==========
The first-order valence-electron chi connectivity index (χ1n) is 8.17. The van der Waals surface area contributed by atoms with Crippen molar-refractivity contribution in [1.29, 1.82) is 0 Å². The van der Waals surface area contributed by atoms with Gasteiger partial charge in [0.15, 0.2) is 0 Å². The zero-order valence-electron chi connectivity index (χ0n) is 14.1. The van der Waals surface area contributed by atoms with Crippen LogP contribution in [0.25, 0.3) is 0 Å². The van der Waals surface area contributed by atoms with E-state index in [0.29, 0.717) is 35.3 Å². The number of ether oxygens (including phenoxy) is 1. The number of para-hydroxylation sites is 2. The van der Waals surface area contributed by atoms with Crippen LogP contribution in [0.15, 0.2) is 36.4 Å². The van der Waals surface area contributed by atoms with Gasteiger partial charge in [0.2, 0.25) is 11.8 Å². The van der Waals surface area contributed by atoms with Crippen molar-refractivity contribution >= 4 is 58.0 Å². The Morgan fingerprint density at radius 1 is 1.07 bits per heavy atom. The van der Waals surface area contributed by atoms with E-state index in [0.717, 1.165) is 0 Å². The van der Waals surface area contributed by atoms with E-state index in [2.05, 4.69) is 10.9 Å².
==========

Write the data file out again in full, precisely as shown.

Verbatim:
The first-order valence-electron chi connectivity index (χ1n) is 8.17. The van der Waals surface area contributed by atoms with Crippen molar-refractivity contribution in [1.29, 1.82) is 0 Å². The van der Waals surface area contributed by atoms with Gasteiger partial charge in [0.15, 0.2) is 0 Å². The zero-order valence-electron chi connectivity index (χ0n) is 14.1. The van der Waals surface area contributed by atoms with Crippen LogP contribution in [0.25, 0.3) is 0 Å². The van der Waals surface area contributed by atoms with E-state index in [0.29, 0.717) is 35.3 Å². The number of ether oxygens (including phenoxy) is 1. The number of para-hydroxylation sites is 2. The van der Waals surface area contributed by atoms with Crippen LogP contribution in [0.15, 0.2) is 36.4 Å². The van der Waals surface area contributed by atoms with Gasteiger partial charge in [0.2, 0.25) is 11.8 Å². The van der Waals surface area contributed by atoms with Crippen molar-refractivity contribution >= 4 is 58.0 Å². The Morgan fingerprint density at radius 1 is 1.07 bits per heavy atom. The van der Waals surface area contributed by atoms with E-state index in [0.717, 1.165) is 0 Å². The van der Waals surface area contributed by atoms with E-state index in [2.05, 4.69) is 10.9 Å².